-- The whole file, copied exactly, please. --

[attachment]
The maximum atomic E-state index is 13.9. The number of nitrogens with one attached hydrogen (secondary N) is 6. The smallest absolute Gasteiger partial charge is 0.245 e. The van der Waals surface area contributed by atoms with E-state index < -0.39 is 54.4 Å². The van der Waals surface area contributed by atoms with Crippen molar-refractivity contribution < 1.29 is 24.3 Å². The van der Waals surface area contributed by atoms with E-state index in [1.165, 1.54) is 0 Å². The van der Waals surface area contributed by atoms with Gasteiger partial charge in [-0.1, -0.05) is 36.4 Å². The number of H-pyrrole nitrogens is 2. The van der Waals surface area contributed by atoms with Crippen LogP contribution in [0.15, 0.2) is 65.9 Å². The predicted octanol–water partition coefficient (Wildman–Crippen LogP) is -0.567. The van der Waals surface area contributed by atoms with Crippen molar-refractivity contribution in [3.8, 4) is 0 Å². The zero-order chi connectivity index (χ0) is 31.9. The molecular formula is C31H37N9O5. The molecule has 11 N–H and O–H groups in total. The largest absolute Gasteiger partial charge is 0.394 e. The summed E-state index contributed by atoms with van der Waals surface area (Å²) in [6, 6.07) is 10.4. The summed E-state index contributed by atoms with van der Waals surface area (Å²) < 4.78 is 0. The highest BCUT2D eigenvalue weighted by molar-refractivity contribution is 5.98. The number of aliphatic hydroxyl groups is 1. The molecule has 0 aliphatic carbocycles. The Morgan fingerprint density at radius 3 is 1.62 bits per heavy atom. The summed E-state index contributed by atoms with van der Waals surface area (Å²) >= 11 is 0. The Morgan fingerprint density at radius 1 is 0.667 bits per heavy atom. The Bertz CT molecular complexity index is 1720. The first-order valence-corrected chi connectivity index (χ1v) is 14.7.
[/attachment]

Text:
The maximum atomic E-state index is 13.9. The number of nitrogens with one attached hydrogen (secondary N) is 6. The smallest absolute Gasteiger partial charge is 0.245 e. The van der Waals surface area contributed by atoms with E-state index < -0.39 is 54.4 Å². The van der Waals surface area contributed by atoms with Crippen molar-refractivity contribution < 1.29 is 24.3 Å². The van der Waals surface area contributed by atoms with E-state index in [1.165, 1.54) is 0 Å². The van der Waals surface area contributed by atoms with Gasteiger partial charge in [-0.1, -0.05) is 36.4 Å². The number of H-pyrrole nitrogens is 2. The van der Waals surface area contributed by atoms with Crippen LogP contribution in [0.15, 0.2) is 65.9 Å². The predicted octanol–water partition coefficient (Wildman–Crippen LogP) is -0.567. The van der Waals surface area contributed by atoms with Crippen molar-refractivity contribution in [3.8, 4) is 0 Å². The zero-order chi connectivity index (χ0) is 31.9. The molecular formula is C31H37N9O5. The molecule has 11 N–H and O–H groups in total. The largest absolute Gasteiger partial charge is 0.394 e. The summed E-state index contributed by atoms with van der Waals surface area (Å²) in [6, 6.07) is 10.4. The summed E-state index contributed by atoms with van der Waals surface area (Å²) < 4.78 is 0. The highest BCUT2D eigenvalue weighted by molar-refractivity contribution is 5.98. The number of aliphatic hydroxyl groups is 1. The molecule has 0 aliphatic carbocycles. The Morgan fingerprint density at radius 3 is 1.62 bits per heavy atom. The summed E-state index contributed by atoms with van der Waals surface area (Å²) >= 11 is 0. The Morgan fingerprint density at radius 1 is 0.667 bits per heavy atom. The Bertz CT molecular complexity index is 1720. The first-order valence-corrected chi connectivity index (χ1v) is 14.7.